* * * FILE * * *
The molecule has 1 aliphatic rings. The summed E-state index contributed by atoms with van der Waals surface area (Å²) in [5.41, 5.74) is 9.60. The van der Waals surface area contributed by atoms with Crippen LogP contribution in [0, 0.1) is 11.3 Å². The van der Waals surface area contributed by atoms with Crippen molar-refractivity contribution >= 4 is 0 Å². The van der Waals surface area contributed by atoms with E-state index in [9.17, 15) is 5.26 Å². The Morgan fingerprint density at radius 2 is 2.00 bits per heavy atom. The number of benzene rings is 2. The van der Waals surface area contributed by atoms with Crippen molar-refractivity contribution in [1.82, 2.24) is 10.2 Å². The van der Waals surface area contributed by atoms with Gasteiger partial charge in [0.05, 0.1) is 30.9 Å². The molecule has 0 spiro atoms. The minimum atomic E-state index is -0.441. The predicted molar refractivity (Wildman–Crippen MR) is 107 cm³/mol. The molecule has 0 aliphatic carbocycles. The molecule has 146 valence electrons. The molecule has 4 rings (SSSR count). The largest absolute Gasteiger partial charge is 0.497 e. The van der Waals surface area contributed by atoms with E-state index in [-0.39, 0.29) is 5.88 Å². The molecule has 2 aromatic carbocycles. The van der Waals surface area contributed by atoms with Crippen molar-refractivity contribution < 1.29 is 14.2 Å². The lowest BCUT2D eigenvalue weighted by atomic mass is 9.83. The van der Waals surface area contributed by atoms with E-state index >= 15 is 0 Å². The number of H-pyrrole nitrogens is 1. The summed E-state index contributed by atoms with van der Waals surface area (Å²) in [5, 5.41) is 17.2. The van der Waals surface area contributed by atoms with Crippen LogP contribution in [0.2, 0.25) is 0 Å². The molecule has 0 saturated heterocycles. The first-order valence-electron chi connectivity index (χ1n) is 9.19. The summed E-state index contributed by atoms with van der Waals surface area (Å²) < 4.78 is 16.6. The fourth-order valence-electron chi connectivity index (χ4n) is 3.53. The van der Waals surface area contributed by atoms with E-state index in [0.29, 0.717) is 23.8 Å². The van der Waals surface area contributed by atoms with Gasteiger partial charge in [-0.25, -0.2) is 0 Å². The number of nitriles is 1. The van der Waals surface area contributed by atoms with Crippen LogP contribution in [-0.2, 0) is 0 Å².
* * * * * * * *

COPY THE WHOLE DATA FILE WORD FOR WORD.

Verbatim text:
The molecule has 1 aliphatic rings. The summed E-state index contributed by atoms with van der Waals surface area (Å²) in [5.41, 5.74) is 9.60. The van der Waals surface area contributed by atoms with Crippen LogP contribution in [0, 0.1) is 11.3 Å². The van der Waals surface area contributed by atoms with Crippen molar-refractivity contribution >= 4 is 0 Å². The van der Waals surface area contributed by atoms with E-state index in [9.17, 15) is 5.26 Å². The Morgan fingerprint density at radius 2 is 2.00 bits per heavy atom. The number of benzene rings is 2. The van der Waals surface area contributed by atoms with Crippen molar-refractivity contribution in [1.82, 2.24) is 10.2 Å². The van der Waals surface area contributed by atoms with Gasteiger partial charge in [0.05, 0.1) is 30.9 Å². The molecule has 0 spiro atoms. The minimum atomic E-state index is -0.441. The predicted molar refractivity (Wildman–Crippen MR) is 107 cm³/mol. The molecule has 0 aliphatic carbocycles. The molecule has 146 valence electrons. The molecule has 4 rings (SSSR count). The largest absolute Gasteiger partial charge is 0.497 e. The van der Waals surface area contributed by atoms with E-state index in [-0.39, 0.29) is 5.88 Å². The molecule has 2 aromatic carbocycles. The van der Waals surface area contributed by atoms with Crippen molar-refractivity contribution < 1.29 is 14.2 Å². The lowest BCUT2D eigenvalue weighted by atomic mass is 9.83. The van der Waals surface area contributed by atoms with E-state index >= 15 is 0 Å². The number of H-pyrrole nitrogens is 1. The summed E-state index contributed by atoms with van der Waals surface area (Å²) in [5, 5.41) is 17.2. The van der Waals surface area contributed by atoms with Crippen LogP contribution in [0.2, 0.25) is 0 Å². The molecule has 0 saturated heterocycles. The first-order valence-electron chi connectivity index (χ1n) is 9.19. The summed E-state index contributed by atoms with van der Waals surface area (Å²) < 4.78 is 16.6. The fourth-order valence-electron chi connectivity index (χ4n) is 3.53. The van der Waals surface area contributed by atoms with E-state index in [0.29, 0.717) is 23.8 Å². The van der Waals surface area contributed by atoms with Gasteiger partial charge in [-0.25, -0.2) is 0 Å². The number of nitriles is 1. The van der Waals surface area contributed by atoms with Crippen LogP contribution in [-0.2, 0) is 0 Å².